A miasma of wide trails, mostly packed earth or wood-chip mulched, lace the folded terrain that flanks the wide, rock-bottom creek, which runs fresh and strong in spite of being amid industry. Enhancements such as bridges and steps make traversing the incline easy, though when rainy the trails must be a real challenge and impassable in places. The paths are cleverly arranged on the land and well marked. They just donâ€™t bear much relation to the websiteâ€™s downloadable map, a confusing mess that is useless unless printed in color (as we learned).
Best of all are the occasional benches to sit and appreciate the scenery. An abundance of bird species entertain us. Lots of little birds like kinglets flit about â€” a sign of abundant bugs. More birds are audible high in the treetops. Especially thrilling is the strident â€śFEE-beeâ€ť call of the phoebe, a bird that prefers rural and wild places, showing the Coppell Nature Parkâ€™s biodiversity. As beautiful as Coppell Nature Park is, there are signs of what it used to be before people cared for the land. Crumpled sheet metal peeks out of the upper banks of a ravine where dumping occurred.
A Carolina wren breaks out in song. Photo by Chris Jackson. DFWUrbanWildlife.com.
A Gift for the Future
So peaceful. We sit on a bench on Klingman Trail admiring a particularly old and massive oak, its branches as large as an average tree reaching out nearly 20 feet, claiming an orb of oakness. We ponder its branches and leaves, the way its roots snarl and turn into the ground, the insect burrows and birds nests it holds in its boughs. It gives without obligation, progresses without intent. It is art from the process of life, the way life was intended to be.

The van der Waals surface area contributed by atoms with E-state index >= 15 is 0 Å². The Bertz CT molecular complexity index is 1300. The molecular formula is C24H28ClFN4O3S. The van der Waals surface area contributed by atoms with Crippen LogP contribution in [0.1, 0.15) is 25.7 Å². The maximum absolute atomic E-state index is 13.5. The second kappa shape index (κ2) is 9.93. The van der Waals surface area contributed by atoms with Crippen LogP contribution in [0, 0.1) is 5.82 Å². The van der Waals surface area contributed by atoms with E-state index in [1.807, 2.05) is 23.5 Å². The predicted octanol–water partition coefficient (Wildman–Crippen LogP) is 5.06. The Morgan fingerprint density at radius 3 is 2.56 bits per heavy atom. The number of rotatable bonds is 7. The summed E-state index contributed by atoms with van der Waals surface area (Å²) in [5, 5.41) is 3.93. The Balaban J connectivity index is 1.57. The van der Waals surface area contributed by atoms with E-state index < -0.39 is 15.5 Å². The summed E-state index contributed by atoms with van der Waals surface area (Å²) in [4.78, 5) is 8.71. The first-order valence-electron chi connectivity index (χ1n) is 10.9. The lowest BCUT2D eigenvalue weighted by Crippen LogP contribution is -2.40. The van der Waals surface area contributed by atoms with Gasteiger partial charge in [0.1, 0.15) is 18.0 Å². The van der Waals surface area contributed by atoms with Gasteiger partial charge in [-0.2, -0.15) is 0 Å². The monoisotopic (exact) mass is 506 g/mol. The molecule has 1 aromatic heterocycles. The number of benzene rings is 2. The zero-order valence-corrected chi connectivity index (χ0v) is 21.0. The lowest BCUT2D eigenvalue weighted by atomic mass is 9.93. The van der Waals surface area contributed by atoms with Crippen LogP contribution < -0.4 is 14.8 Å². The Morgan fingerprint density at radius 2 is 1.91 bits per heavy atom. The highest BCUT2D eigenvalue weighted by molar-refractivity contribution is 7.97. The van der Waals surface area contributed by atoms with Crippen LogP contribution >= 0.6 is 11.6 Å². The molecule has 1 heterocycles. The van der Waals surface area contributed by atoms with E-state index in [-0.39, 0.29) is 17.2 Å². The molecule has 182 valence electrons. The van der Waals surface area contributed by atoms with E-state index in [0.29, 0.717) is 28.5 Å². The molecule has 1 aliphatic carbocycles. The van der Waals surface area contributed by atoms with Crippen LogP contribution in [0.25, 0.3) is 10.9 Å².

Here at the Coppell Nature Park, 66 acres of diverse, healthy woodlands provide habitat for wildlife, environmental learning for students, and open space for everyone else. All because a group now called Friends of Coppell Nature Park had a vision in 2003. With patience, immense fortitude and over a decade of work, the park opened on Earth Day, April 22, 2014. Over 20,000 hours of volunteer work, primarily by youth, has been put in since. Students of Holly Andersonâ€™s science class at Coppell High School have been working to restore a portion of the Blackland Prairie within Coppell Nature Park.
Cottonwood Creek runs clear.Â DFWUrbanWildlife.com
Yet here it is, 66 acres of diverse, healthy woodlands providing habitat for wildlife, outdoor learning for students, and open space for everyone else. All because a group of people, now called Friends of Coppell Nature Park, had a vision in 2003. With patience, immense fortitude and over a decade of work, the park opened on Earth Day, April 22, 2014. Over 20,000 hours of volunteer work, primarily by youth, has been put in since, ensuring that it bring a love of nature for generations to come.
The Biodiversity Education Center presents a free lecture, â€śSnakes & Reptiles,â€ť on Sat., March 5, at 10 am by Roger Sanderson, Director of Horticulture for Texas Discovery Gardens. See some snakes up close and perhaps even touch one.
The lecture series, which lasts through summer, is approved for advanced training credits for North Texas Master Naturalists. Stay connected to the park through their Facebook page.